June 17, 2010
Today I was rushing to get to the ARLPI office by 8:00 a.m. (due to the snooze button on my lovely phone mysteriously pushing itself multiple times) and decided that I just had to have a banana for breakfast since it would go nicely with the garden tea that is prepared for me every morning by our amazing secretary, Christine. I stopped by a street vendor and spent a few moments trying to find the perfect specimen. While sleepily pawing over a few pieces of fruit I noticed that I had an audience piled up by the boda boda (motorcycle) stage on the side of the road. One of the charming men cat called and said, “Hey sister, bring me a banana!” In my morning stupor I replied, “Hey brother, give me your manners.” Clearly he had none and this amused the rest of the onlookers. I managed to pay my 300 shillings and walked past them in their hysterics only to be ogled at for a few more feet until I stepped inside the haven of the ARLPI office.
I am still amazed how men treat women here, especially the white ones. I promise you that I, or any other white woman for that matter, could be wearing a tattered paper bag with dead frogs pinned to it and hair full of mud or monkey feces and most of these Ugandan men would gladly profess their undying love and ask for my hand in marriage. Alas, if things were only that simple in America, right?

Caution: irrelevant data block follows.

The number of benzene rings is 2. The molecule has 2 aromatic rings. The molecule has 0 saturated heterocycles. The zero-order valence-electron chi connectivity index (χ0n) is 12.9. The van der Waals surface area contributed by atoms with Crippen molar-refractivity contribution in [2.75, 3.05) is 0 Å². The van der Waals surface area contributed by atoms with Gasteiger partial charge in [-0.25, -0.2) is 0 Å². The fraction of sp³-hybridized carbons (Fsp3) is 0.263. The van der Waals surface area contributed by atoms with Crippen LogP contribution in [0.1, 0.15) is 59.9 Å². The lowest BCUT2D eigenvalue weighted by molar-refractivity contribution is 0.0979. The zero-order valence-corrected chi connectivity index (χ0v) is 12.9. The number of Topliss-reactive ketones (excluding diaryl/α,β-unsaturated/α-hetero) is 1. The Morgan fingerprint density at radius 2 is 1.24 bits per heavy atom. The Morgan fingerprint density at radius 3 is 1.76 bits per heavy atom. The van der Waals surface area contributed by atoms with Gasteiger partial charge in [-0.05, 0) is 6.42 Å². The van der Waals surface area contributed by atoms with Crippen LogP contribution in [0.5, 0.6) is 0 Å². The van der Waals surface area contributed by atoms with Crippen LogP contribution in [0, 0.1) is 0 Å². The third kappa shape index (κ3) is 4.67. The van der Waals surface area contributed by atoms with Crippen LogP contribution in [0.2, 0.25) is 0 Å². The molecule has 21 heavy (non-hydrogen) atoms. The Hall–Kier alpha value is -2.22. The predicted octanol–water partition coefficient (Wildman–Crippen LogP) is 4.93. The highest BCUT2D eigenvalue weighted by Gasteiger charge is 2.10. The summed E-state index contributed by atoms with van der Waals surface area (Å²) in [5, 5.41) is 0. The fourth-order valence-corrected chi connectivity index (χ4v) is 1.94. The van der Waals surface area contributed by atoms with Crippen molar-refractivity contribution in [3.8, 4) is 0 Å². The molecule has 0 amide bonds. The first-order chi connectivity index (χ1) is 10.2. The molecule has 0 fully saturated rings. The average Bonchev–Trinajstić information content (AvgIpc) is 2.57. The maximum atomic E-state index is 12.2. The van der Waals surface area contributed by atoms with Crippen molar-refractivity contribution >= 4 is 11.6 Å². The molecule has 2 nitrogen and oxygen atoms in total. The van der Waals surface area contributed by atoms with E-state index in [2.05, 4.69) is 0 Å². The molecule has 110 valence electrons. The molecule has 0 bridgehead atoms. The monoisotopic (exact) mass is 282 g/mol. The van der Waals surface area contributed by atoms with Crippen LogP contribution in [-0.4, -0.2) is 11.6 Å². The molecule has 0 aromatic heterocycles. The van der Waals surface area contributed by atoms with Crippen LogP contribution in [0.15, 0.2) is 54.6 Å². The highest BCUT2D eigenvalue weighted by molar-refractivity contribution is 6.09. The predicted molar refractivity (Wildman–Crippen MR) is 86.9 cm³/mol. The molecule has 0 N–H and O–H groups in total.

Many of my friends and family members have asked me how it is being in Gulu, Uganda as a woman and how I have felt over the past month. While thinking about this an image came to my mind. It’s an image that I have loved ever since I was a little girl, as ironic as that may seem. There is a photo, as you will see below, by a photographer named Ruth Orkin. It is a snapshot of a beautiful American girl walking bravely through a busy street in Italy. When I first saw that image I thought to myself, “I want to be THAT lady some day!” I loved how confident the woman seemed and how everyone standing by adored her. Did I mention that she was in Italy, for Pete’s sake? I was jealous of her dark hair and complexion however, but thought that if I could travel the world like that one day then I would be longed for too.
***Note: Darling, be careful what you wish for.***
Now as I laugh to myself I find that I somehow still love this picture, especially because one of my favorite Uncle’s has a copy of it hanging in his home. I suppose if one were to take a snapshot of my mad hatter life at this moment one would call it, “American Girl in Gulu.” The image might capture a daring young woman in a faded black cotton dress, strawberry hair all astray, shoulder bag full of bottled water and books, with her head held up and green eyes lowered slightly. This is the life of an American girl in Gulu.